In my last post, Tooley, The Euthyphro Objection and Divine Commands: Part I, I made some critical remarks on Michael Tooley’s critique of William Lane Craig’s version of the divine command theory. Tooley contends that this theory implies the conditional that if God had commanded mankind to torture one another as much as possible then it would be obligatory to torture one another as much as possible, and makes the claim that this conditional is false. I argued that the arguments for the claim the conditional is false fail.
In the second half of the post I criticised Walter Sinnott-Armstrong’s claim;
Moreover, even if God in fact never would or could command us to rape, the divine command theory still implies the counter-factual that, if God did command us to rape, then we would have a moral obligation to rape. That is absurd. [Emphasis added]
As I noted, Armstrong’s suggestion that the conditional is obviously false is far from obvious and in fact, runs contrary to the standard view of such conditionals in modal logic.
In this post, I want to examine a defence of Armstrong’s position, that proposed by Louise Anthony in her article “Atheism as Perfect Piety.” I will argue Anthony’s defence also fails. I will then offer some reasons for thinking that the conditional Tooley cites is not false but true.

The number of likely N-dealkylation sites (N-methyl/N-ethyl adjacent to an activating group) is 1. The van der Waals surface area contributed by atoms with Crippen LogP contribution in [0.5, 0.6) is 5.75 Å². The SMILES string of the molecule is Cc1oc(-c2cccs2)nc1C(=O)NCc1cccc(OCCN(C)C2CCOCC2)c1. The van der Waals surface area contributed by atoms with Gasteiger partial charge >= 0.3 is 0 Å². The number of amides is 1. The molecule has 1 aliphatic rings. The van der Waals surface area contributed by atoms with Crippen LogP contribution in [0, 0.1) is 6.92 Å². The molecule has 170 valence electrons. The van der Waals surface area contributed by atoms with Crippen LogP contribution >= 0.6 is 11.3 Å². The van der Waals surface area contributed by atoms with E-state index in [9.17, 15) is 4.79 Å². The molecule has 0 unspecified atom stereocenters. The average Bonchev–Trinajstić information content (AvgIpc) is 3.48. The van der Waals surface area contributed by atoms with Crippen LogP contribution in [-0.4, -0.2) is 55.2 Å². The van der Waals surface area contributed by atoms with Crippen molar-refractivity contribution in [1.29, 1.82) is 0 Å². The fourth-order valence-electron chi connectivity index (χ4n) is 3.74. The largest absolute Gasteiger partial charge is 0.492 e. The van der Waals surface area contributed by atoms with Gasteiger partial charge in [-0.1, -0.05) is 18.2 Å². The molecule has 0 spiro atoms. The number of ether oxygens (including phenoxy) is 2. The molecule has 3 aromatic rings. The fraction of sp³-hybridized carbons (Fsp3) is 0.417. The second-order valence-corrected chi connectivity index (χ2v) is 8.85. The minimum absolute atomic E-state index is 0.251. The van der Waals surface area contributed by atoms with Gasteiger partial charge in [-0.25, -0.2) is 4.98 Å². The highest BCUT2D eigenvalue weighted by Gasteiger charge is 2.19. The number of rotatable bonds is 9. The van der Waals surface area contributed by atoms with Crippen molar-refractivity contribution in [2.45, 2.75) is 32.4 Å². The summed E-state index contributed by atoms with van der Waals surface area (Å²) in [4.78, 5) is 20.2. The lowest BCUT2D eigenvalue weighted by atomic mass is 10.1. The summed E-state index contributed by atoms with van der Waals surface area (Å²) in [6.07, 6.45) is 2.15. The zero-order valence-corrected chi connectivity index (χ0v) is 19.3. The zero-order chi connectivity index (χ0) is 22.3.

Louise Anthony’s Defence of Armstrong’s Argument
Louise Anthony suggests a repair to Armstrong’s argument. She notes,
In standard modal logics, any counterfactual with an impossible antecedent is true. … Results like this are widely regarded as regrettable, in so far as one looks to formal modal logic to reconstruct ordinary reasoning with counterfactuals. I am going with ordinary intuitions, which do not treat all counterfactuals with impossible antecedents as true. 
Anthony, here, claims that the standard view of modal logic is mistaken. Not all counterfactuals with impossible antecedents are true. An obvious problem here is that even if this is the case, it does not follow that the particular counterfactual being discussed here is false. The fact that some counterfactuals with impossible antecedents are false does not entail that this particular one is false.
Suppose, however, one puts this argument to one side and grants that the counterfactual is false. What follows? I am inclined to think not much.
Consider the structure of Anthony’s argument. She notes that the claim that right and wrong is coextensive with divine commands entails that if, per impossible, God commands torturing people as much as possible then it is obligatory to do so. The problem is that an analogous line of reasoning applies to any ethical theory. Three examples will demonstrate this.